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Mr. Alfred E. Lunt

Boston, Mass.

August 12th, 1933.

Dear Baha’i Brother,

I am directed by the Guardian to acknowledge the receipt of your letter dated June 24th, 1933, together with your enclosed communication of the same date addressed to the American National Assembly.

The issues you have raised in your letter are extremely important, as they vitally concern the Administrative principles of the Faith. In his message to the National Assembly Shoghi Effendi will, in an unequivocal language, make it clear that the N.S.A. is the supreme administrative body throughout the United States and Canada. This body alone has the right to lay down, amend and abrogate the Declaration of Trust and By-Laws governing the administration of the Faith in that land, subject to the Guardian’s approval. Frequent interferences with, and modifications of the provisions of the Declaration and By-Laws are, however, inadvisable as they lead to misunderstanding and confusion and require automatically a similar revision of the provisions of National Baha’i Constitutions in other lands.

The Convention, though not supreme, is vested with definite rights and prerogatives, has special exclusive functions which are defined and safeguarded by the Declaration of Trust and By-Laws. It is a fundamental principle of the Administration not to restrict, under any circumstances, the freedom and privilege of the delegates to express freely and fully their ideas, feelings, grievances and recommendations, so long as they do hot encroach upon the established principles of the Administration.

The Guardian feels that non-delegates should be given indirectly the right to express their views through an accredited” delegate, for otherwise it will lead to confusion and make it impracticable if non-delegates are to intervene at the sessions of the Convention. The election of the Chairman of the Convention and of its secretary as well, constitute, however, in the opinion of the Guardian, the sole prerogative of the delegates, whose function and obligation is to express, untrammeled by any previous arrangements limiting their freedom, what they believe to be most conducive to the interests of the Faith. Nothing must be allowed to interfere with the liberty of the assembled delegates in the exercise of their sacred and twofold functions of electing, on the one hand, their national representatives and of submitting, on the other, their considered recommendations to the incoming Assembly.

Regarding the principle that the Cause must not be allowed to center around any Baha’i personality, the Guardian wishes to make it clear that it was never intended that well-qualified individual teachers should not receive from local Assemblies every encouragement and facilities to address the public. What the Guardian meant was that the personality and the popularity of such a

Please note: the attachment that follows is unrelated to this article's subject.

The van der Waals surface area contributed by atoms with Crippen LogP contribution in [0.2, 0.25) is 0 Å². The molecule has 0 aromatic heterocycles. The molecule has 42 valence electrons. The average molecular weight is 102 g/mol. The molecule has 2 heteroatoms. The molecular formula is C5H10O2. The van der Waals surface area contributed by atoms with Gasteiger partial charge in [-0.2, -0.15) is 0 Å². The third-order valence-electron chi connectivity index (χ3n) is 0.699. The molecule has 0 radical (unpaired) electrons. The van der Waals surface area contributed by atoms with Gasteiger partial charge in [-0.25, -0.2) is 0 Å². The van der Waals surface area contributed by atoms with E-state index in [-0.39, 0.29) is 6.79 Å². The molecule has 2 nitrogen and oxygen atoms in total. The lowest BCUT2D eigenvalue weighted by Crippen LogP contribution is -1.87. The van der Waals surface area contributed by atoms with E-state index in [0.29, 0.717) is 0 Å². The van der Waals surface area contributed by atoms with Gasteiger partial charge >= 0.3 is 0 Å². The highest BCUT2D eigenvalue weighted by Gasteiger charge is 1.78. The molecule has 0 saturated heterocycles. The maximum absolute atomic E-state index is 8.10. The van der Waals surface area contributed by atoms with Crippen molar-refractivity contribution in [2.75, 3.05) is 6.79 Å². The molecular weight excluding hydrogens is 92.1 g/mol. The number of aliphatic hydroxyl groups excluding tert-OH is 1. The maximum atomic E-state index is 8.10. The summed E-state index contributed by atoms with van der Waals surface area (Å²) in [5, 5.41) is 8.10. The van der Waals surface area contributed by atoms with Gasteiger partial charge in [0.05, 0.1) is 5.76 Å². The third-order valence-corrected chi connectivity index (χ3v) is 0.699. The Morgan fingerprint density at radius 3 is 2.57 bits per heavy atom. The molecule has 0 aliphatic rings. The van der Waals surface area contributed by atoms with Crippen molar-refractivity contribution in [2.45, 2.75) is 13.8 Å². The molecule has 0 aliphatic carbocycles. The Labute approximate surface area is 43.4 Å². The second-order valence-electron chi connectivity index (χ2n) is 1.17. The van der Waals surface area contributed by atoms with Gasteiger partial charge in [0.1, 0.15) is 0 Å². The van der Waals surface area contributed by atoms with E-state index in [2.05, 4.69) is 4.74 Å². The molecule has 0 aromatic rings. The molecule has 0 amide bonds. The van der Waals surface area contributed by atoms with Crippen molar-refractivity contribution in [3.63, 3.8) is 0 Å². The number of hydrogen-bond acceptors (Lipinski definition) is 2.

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speaker should never be allowed to eclipse the authority, or detract from the influence of the body of the elected representatives in every local community. Such an individual should not only seek the approval, advice and assistance of the body that represents the Cause in his locality, but should strive to attribute any credit he my obtain to the collective wisdom and capacity of the assembly under whose jurisdiction ho performs his services. Assemblies and not individuals constitute the bedrock on which the Administration is built. Everything else must be subordinated to, and be made to serve and advance the best interests of these elected custodians and promoters of the Law of Baha’u’llah.

Assuring you of his deepest Baha’i love and his best wishes for your family and for yourself.

Yours in His Service

H. Rabbani.

Dear and precious Co-worker:

............. I trust that the answers to your questions regarding these fundamental administrative issues will resolve the difficulties and problems which have caused you so much pain and anxiety, and will serve to reestablish the relationships existing between the two leading Baha’i administrative Institutions in that land on a sound and enduring basis. My prayers for your welfare and success as well as for the members of your family will continue to be offered to Baha’u’llah, who I am sure will guide and sustain you in your devoted and exemplary services to His Cause.

Your true brother,


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